Costs lead Chatham to ponder building its own landfill

Staff writerMay 20, 2009 

  • Chatham County officials will hold four meetings for residents to hear more about the county's long-term waste-disposal options.

    The meetings are:

    10 a.m. June 2 at the Western Senior Center, Siler City

    7 p.m. June 11 at Central Carolina Community College, Pittsboro, in the Multipurpose Room

    7 p.m. June 16 at the Harper's Crossroads Community Center

    7 p.m. June 25: at the Moncure Fire Department in Moncure

— Chatham County is considering building a new landfill because of the rising cost of shipping garbage out of the county.

The county will hold four meetings next month for residents to hear more about long-term waste-disposal options, including a landfill.

"No decision on a landfill or any other option has been made," said Robert Holden, county waste management director. "We are not looking at any specific landfill locations and would not do so at this stage."

County officials say hauling waste to a regional landfill in Sampson County has cost the county more than $6.6million over the past five years. The current disposal rate averages $55 per ton, but a study said that could increase to more than $132 per ton in the next 45 years, Holden said. The study said the county has limited options:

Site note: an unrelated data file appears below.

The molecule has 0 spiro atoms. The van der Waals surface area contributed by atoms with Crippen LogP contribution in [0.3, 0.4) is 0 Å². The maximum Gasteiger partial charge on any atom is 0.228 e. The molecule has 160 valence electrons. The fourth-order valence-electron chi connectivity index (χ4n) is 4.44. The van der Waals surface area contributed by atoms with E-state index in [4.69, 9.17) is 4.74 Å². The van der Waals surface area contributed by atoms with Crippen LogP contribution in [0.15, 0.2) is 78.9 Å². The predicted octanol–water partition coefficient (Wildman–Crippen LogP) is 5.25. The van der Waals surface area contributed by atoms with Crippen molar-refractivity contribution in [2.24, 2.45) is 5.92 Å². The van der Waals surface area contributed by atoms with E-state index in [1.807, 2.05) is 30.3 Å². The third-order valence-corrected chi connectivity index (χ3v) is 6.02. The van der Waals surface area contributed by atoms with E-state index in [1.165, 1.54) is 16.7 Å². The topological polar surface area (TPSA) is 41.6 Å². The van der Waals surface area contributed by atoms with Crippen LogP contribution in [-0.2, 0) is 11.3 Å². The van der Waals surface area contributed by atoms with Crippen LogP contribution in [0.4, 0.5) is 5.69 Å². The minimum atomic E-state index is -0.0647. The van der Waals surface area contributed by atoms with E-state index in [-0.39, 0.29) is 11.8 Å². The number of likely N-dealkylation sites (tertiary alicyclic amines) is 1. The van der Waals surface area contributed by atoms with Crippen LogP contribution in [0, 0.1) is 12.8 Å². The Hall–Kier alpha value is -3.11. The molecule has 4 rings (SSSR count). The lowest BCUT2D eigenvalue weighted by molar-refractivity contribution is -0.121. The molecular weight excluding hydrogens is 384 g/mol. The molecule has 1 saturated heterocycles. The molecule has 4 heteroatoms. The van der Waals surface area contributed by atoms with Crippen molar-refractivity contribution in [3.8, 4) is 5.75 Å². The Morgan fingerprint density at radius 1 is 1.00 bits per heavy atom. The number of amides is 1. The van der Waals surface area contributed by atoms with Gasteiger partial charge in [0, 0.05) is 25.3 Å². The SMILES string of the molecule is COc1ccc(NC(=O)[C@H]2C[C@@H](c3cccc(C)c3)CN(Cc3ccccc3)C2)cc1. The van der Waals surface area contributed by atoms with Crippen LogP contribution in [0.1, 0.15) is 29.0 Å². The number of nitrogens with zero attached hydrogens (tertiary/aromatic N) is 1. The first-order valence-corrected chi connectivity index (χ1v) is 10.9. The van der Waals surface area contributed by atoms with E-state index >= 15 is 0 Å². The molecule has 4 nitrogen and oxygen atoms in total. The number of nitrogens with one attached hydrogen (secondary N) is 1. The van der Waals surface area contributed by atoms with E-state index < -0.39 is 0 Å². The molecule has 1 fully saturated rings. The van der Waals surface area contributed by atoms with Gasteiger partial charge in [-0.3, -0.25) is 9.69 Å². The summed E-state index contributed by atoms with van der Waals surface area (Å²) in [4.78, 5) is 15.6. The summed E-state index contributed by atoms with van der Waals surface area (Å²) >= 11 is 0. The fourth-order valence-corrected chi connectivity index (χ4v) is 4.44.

Continue transferring waste out of the county.

Build a new landfill to serve just Chatham County.

Join other governments in a regional landfill.

A landfill would be cheaper than continuing to transfer waste out of the county. Based on the 2008 estimates, the study found a county landfill could save about $148million over 45years, while a regional landfill would save as much as $195million.

Talk of a new landfill to the south has got the attention of Orange County officials.

Solid Waste Director Gayle Wilson has already told Chatham he'd like to talk if the county pursues a landfill. Orange County's landfill could fill up by 2012, and the county is looking for places to haul its trash.

"If such an arrangement could be put together I believe that Orange County's transfer hauling costs could be reduced significantly, not to mention the associated emissions resulting from longer hauling," Wilson said Tuesday. "I believe we would be very interested in engaging Chatham in further discussions if and when they are ready."

That could come this summer. Holden hopes to have recommendations for the county commissioners by July or August.

Planning and building a landfill would take about five years.

Regardless of what Chatham does, Orange would still need to build a transfer station, Wilson said. The county is considering a site off N.C. 54 in rural White Cross, and possibly a site suggested by Chapel Hill Mayor Kevin Foy next to the town's public works yard on Millhouse Road.

mark.schultz@nando.com or 919-932-2003

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